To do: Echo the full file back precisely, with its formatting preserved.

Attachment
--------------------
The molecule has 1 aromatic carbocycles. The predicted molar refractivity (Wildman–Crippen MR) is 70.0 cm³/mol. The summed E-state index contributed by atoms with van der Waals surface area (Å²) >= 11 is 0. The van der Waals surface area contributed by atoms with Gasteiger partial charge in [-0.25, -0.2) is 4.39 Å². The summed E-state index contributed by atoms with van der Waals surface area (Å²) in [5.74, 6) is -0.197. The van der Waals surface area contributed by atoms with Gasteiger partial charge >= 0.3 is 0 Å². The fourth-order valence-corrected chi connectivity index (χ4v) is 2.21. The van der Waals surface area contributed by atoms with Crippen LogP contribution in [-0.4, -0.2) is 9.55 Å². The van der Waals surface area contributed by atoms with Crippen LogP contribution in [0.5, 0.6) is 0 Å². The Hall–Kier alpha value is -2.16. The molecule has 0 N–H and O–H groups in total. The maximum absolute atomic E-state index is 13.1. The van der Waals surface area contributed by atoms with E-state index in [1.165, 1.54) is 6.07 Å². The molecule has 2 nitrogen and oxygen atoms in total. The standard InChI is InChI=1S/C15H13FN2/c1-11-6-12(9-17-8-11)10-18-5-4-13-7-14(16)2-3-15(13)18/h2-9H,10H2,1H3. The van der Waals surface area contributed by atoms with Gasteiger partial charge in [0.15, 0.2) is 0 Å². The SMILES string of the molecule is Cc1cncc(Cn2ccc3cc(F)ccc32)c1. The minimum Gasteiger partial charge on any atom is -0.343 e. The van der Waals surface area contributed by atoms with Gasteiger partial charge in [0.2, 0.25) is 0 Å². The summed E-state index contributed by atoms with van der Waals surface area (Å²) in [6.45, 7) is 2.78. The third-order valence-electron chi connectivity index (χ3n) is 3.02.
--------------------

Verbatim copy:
The molecule has 1 aromatic carbocycles. The predicted molar refractivity (Wildman–Crippen MR) is 70.0 cm³/mol. The summed E-state index contributed by atoms with van der Waals surface area (Å²) >= 11 is 0. The van der Waals surface area contributed by atoms with Gasteiger partial charge in [-0.25, -0.2) is 4.39 Å². The summed E-state index contributed by atoms with van der Waals surface area (Å²) in [5.74, 6) is -0.197. The van der Waals surface area contributed by atoms with Gasteiger partial charge >= 0.3 is 0 Å². The fourth-order valence-corrected chi connectivity index (χ4v) is 2.21. The van der Waals surface area contributed by atoms with Crippen LogP contribution in [-0.4, -0.2) is 9.55 Å². The van der Waals surface area contributed by atoms with Crippen LogP contribution in [0.5, 0.6) is 0 Å². The Hall–Kier alpha value is -2.16. The molecule has 0 N–H and O–H groups in total. The maximum absolute atomic E-state index is 13.1. The van der Waals surface area contributed by atoms with E-state index in [1.165, 1.54) is 6.07 Å². The molecule has 2 nitrogen and oxygen atoms in total. The standard InChI is InChI=1S/C15H13FN2/c1-11-6-12(9-17-8-11)10-18-5-4-13-7-14(16)2-3-15(13)18/h2-9H,10H2,1H3. The van der Waals surface area contributed by atoms with Gasteiger partial charge in [0.15, 0.2) is 0 Å². The SMILES string of the molecule is Cc1cncc(Cn2ccc3cc(F)ccc32)c1. The minimum Gasteiger partial charge on any atom is -0.343 e. The van der Waals surface area contributed by atoms with Gasteiger partial charge in [0.2, 0.25) is 0 Å². The summed E-state index contributed by atoms with van der Waals surface area (Å²) in [6.45, 7) is 2.78. The third-order valence-electron chi connectivity index (χ3n) is 3.02.